Table of Contents
Journal of Mycology
Volume 2014, Article ID 324349, 5 pages
Research Article

Diversity of Biscogniauxia mediterranea within Single Stromata on Cork Oak

1Instituto Nacional de Investigação Agrária e Veterinária, I.P. Unidade Estratégica de Sistemas Agrários e Florestais e Sanidade Vegetal, Quinta do Marquês, 2780-159 Oeiras, Portugal
2Centro de Engenharia dos Biossistemas, Instituto Superior de Agronomia, Universidade de Lisboa, Tapada da Ajuda, 1349-017 Lisboa, Portugal

Received 18 July 2014; Accepted 3 October 2014; Published 14 October 2014

Academic Editor: Massimo Cogliati

Copyright © 2014 Joana Henriques et al. This is an open access article distributed under the Creative Commons Attribution License, which permits unrestricted use, distribution, and reproduction in any medium, provided the original work is properly cited.


Charcoal canker, caused by the fungus Biscogniauxia mediterranea, is one of the most frequent diseases of cork oak in Portugal. The pathogen has been considered a secondary invader that attacks only stressed hosts; however, in recent years, an increasing number of young trees exhibiting the disease symptoms have been recorded. A collection of monoascosporic cultures isolated from single stromata of B. mediterranea in cork oak from different locations was analyzed by means of microsatellite—Primed Polymerase Chain Reaction—using three microsatellite primers, in order to detect the genetic variation of the population thus discussing its plasticity and ability to adapt to different conditions. The results showed a high level of genetic variability among isolates obtained from the same stroma, being impossible to distinguish isolates from individual stromata neither from different geographical location.

1. Introduction

Quercus suber L., cork oak, is the most emblematic tree of Portugal due to its high environmental, social, and economical value. Biscogniauxia mediterranea (De Not.) O. Kuntze (Xylariaceae, Xylariales) is well known as the causal agent of charcoal canker in cork oak [1]. This fungus can live as an endophyte in all of the aerial organs of the oak plants and can act as an opportunistic pathogen when the hosts suffer prolonged periods of stress. In those conditions, B. mediterranea is able to rapidly colonize the xylem and bark tissues, induce necrosis and canker formation, and accelerate tree decline and eventually death [24]. The great abundance of inoculum produced on colonized parts of the tree and the dispersal of fungal ascospores, airborne and by insects, is important factors accounting for fungal spread in the forests [57].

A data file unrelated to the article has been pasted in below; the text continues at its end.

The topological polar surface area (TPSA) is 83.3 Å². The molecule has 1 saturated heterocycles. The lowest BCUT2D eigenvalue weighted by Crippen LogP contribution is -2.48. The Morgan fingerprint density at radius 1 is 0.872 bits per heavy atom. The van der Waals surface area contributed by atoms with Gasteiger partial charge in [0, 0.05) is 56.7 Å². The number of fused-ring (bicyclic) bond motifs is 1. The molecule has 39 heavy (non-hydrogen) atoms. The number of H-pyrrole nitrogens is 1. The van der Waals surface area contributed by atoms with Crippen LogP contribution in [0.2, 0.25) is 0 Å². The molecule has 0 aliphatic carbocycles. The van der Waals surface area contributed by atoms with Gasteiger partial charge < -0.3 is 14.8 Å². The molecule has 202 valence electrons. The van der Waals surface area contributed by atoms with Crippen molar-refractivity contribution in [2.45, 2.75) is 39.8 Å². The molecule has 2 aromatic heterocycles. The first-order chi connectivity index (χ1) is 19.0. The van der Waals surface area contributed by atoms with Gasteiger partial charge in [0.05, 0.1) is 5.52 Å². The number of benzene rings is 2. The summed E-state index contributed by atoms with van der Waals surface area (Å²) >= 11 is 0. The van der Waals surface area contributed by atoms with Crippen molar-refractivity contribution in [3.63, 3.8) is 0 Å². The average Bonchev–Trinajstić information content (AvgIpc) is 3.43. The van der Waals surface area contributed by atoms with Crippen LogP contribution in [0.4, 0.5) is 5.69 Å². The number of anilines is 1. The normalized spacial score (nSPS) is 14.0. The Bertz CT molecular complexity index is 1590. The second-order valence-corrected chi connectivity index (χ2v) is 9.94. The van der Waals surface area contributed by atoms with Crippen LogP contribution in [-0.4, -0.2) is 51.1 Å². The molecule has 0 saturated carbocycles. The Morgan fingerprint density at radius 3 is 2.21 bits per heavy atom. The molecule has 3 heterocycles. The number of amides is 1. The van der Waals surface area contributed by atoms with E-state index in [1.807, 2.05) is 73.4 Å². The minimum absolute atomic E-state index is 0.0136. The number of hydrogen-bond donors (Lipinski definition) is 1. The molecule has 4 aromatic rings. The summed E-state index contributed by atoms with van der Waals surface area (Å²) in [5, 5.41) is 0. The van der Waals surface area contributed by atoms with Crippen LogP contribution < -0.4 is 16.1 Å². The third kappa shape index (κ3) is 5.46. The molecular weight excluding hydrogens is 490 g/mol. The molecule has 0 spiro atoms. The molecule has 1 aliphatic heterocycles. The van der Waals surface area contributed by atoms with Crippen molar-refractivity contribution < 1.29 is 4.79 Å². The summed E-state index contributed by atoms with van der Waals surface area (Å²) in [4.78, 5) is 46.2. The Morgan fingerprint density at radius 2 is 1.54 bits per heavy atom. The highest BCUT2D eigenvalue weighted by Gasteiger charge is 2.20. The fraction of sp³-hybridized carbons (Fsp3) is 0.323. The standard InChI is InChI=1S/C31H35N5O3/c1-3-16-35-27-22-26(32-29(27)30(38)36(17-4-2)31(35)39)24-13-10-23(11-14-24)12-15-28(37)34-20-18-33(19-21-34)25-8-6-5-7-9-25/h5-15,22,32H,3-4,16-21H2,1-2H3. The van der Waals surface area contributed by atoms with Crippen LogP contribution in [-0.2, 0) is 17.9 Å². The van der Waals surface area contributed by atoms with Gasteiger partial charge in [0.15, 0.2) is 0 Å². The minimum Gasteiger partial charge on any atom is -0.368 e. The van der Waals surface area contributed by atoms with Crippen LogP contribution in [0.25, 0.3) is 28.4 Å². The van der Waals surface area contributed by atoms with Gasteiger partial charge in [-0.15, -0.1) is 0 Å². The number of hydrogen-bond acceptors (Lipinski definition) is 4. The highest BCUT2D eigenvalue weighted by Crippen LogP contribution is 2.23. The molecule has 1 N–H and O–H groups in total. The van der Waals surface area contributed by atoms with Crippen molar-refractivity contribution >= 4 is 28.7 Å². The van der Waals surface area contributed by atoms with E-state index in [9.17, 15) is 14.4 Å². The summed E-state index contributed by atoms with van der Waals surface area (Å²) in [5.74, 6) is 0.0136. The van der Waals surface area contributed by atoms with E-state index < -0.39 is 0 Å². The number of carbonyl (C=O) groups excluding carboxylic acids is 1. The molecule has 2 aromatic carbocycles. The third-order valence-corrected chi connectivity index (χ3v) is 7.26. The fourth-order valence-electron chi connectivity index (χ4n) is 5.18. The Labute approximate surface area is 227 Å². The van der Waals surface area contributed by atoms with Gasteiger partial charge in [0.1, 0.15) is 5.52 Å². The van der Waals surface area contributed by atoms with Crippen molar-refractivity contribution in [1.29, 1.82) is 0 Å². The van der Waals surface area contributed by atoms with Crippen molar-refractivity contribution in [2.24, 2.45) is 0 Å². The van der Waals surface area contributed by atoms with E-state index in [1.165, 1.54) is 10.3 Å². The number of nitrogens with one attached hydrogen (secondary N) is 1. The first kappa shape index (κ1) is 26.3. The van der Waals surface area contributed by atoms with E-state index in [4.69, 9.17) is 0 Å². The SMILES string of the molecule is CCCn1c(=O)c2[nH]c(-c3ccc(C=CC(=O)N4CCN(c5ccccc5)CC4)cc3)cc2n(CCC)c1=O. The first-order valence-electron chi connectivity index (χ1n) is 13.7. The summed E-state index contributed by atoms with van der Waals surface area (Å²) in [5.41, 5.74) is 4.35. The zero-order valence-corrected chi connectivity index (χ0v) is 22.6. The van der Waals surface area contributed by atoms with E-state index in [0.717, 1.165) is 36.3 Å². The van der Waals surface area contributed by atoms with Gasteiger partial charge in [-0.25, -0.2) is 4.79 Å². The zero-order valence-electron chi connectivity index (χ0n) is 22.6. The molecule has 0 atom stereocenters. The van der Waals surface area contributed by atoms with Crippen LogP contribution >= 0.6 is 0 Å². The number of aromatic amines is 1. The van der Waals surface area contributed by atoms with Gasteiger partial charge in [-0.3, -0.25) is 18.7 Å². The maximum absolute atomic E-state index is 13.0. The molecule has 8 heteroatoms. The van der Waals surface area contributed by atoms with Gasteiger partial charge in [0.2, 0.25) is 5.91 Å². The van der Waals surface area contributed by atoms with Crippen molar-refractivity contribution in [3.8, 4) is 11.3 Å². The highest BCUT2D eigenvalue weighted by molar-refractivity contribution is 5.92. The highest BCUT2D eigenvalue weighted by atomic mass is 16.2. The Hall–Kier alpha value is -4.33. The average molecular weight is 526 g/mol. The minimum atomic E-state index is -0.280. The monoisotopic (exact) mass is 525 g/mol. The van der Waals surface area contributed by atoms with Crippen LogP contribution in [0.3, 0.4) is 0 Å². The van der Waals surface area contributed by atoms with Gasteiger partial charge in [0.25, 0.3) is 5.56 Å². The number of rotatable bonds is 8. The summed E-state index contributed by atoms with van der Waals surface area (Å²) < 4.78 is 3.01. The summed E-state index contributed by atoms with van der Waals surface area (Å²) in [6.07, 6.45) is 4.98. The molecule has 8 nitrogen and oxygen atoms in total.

Recent observations on Portuguese cork oak stands revealed the increased incidence of charcoal canker and the presence of atypical symptoms, especially in young trees, which questioned whether some alteration occurred on the disease epidemiology [8, 9]. The evidence of high genetic variability and the heterothallic mating system can support the adaptive strategy of the fungus and its epidemiology [10], particularly facing actual conditions of climate change which appear to favor the impact of charcoal disease in Q. suber forests [11].

With this work we intended to evaluate the diversity of B. mediterranea within individual hosts in Portugal, through the analysis of Microsatellite—Primed Polymerase Chain Reaction (MSP-PCR) profiles of monoascosporic cultures isolated from single stromas in cork oak.

2. Material and Methods

A collection of 16 isolates of B. mediterranea was analyzed, eight monoascosporic isolates obtained from two stromata from adult declined Q. suber sampled in Comporta (A) and Grândola (B) (Alentejo, Portugal). Monoascosporic cultures were started by incubating stromata in Petri dishes at 22°C and 100% relative humidity. After 12 h the ascospores discharges on the dishes were collected, and single ascospores were individualized with a needle and plated on Potato Dextrose Agar (PDA, Difco, USA) acidified with lactic acid (1 mL lactic acid 85%/L PDA, PDAA) and incubated at °C in darkness [12]. Seven-day growth cultures on PDA were evaluated for the general aspect of the colony, density, and surface and reverse colors (according to Rayner color chart [13]). Voucher specimens of each isolate were deposited in the fungal collection at Micoteca da Estação Agronómica Nacional (MEAN) at INIAV (Oeiras, Portugal).